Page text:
<<<But even in this verse (i.e. Jn 4:14) it is said, twice, that it is
                                  Jesus who gives the water.>>>

                                  I am sorry if I am missing something, but I am not sure what the
                                  need for your comment is. I have responded twice, both posts
                                  are very short, and in both posts I have insisted that God/the
                                  Father/Jesus is/are the source of the living water.

                                  A number of OT references such as Jer 2:13; 17:13; Ezek 47
                                  also make it clear that God is the source of the living water.

                                  The issue is that we are not given the Spirit to keep to ourselves.
                                  Jesus' promise of the Spirit / living water in the passages under
                                  discussion indicates that the life he gives us is to be lived out.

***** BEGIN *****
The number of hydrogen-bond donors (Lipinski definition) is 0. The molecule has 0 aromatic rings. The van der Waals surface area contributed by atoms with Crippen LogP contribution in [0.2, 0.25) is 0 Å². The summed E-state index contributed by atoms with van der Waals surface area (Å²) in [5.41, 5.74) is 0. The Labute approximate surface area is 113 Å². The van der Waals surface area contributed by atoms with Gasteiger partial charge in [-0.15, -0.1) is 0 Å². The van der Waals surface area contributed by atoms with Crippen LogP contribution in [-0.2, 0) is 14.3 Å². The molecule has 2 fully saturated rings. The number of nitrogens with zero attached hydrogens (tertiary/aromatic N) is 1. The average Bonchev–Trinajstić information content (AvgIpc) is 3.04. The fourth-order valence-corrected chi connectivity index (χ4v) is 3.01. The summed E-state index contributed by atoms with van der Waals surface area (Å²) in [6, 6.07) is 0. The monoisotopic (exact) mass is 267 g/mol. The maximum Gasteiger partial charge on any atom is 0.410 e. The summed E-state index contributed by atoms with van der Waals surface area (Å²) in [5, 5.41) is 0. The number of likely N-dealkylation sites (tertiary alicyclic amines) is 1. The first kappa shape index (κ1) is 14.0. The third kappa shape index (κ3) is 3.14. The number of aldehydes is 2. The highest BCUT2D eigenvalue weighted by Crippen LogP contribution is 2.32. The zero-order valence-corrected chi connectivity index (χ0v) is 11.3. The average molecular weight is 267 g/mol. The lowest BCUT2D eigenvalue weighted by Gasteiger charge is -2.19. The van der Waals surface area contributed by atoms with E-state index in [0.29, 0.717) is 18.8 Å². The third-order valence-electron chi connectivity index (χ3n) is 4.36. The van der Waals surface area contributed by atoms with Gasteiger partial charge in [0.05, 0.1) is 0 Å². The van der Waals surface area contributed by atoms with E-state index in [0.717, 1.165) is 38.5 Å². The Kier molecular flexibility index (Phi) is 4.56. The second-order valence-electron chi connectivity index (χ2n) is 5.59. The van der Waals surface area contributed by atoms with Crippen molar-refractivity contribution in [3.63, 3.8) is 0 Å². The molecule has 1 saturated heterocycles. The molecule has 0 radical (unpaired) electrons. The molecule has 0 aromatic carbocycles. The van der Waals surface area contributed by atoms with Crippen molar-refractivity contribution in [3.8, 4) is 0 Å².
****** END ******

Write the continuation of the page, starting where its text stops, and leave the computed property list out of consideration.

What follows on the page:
Through us that life, the life of the Spirit, is to flow out into the
                                  world in which we live. We are never the source of that life / Spirit,
                                  but we are called to be healthy springs issuing forth that which
                                  God, the 'fountain of living waters' (Jer 2:13), has given to us.

                                  Sincerely,

                                  Kym Smith
                                  Adelaide
                                  South Australia
                                  khs@...
                                • Elizabeth Danna
                                  ... You have, and I should have made a note of that in my own post - my apologies. My point is that while you stress one aspect of 4:14, I stress another.